Daley uses clout to help guard
By Kelly Quigley
Mayor Richard M. Daley on Tuesday said he has launched
a Chicago-based office to help mayors of other U.S. and
Canadian cities collaborate on strategies to protect and
restore the Great Lakes.
The office will house the Great Lakes Cities Initiative,
a new organization that grew out of a conference of mayors
Mr. Daley organized here last November. Chicago-based
Joyce Foundation is providing a $250,000 grant to fund
David Ullrich, former deputy regional administrator
for the U.S. Environmental Protection Agency in Chicago,
has been named executive director of the new organization.
"For years, Great Lakes policies have been made in
Washington, Ottawa and the various state and provincial
capitals, with little or no input from the mayors of the
shoreline cities," Mr. Daley said at a news conference
at Foster Avenue Beach on Chicago’s north side. "Yet
mayors make critical decisions almost every day on issues
regarding the lakes."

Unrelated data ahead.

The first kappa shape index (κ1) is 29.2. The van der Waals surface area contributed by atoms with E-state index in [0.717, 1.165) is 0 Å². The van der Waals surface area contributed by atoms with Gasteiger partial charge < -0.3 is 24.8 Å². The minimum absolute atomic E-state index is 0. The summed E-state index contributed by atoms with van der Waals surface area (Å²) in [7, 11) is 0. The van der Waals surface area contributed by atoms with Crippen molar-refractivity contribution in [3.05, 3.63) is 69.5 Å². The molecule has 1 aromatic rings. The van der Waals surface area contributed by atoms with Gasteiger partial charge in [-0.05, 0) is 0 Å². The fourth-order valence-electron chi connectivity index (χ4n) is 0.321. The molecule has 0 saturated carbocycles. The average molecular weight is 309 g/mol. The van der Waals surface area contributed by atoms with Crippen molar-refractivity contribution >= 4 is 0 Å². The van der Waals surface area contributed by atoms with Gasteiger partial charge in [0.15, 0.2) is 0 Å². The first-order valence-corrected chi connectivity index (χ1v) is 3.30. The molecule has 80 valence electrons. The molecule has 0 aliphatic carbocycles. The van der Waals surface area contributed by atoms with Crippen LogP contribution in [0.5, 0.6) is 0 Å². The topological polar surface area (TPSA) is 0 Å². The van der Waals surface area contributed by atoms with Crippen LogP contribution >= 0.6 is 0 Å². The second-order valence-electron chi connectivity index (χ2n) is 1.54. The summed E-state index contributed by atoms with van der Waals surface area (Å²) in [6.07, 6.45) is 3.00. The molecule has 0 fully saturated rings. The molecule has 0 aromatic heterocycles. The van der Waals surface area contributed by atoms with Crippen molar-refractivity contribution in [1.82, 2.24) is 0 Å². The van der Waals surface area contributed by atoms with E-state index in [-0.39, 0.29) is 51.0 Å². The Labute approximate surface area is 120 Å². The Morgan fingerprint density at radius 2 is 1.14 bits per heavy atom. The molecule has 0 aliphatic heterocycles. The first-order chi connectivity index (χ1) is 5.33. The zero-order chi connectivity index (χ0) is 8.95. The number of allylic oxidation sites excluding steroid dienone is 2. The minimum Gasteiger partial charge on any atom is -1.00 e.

He said city leaders are in charge of many of the lake
issues that matter most to residents, such as providing
safe beaches, repairing shorelines, conserving drinking
water and regulating lakefront development.
Mr. Daley also praised the introduction of two Great
Lakes bills in Congress this week that would provide billions
of dollars for lake restoration. The legislation also
would create an advisory board made up of mayors, governors
and representatives of various federal agencies that would
decide where the federal funding should go.
Officials from the Great Lakes Cities Initiative would
appoint many of the board members.
The House bill, sponsored by Reps. Rahm Emanuel, D-Chicago,
and Mark Kirk, R-Highland Park, would authorize $4 billion
over five years for Great Lakes improvement projects identified
by the advisory board. The Illinois congressmen are calling
for measures to rid the lakes of toxins, invasive species
and other threats to the ecology of the water system.
The Senate bill, sponsored by Sen. Mike DeWine, R-Ohio,
would authorize another $6 billion that the U.S. Environmental
Protection Agency would distribute over 10 years, based
on the advisory board’s recommendations.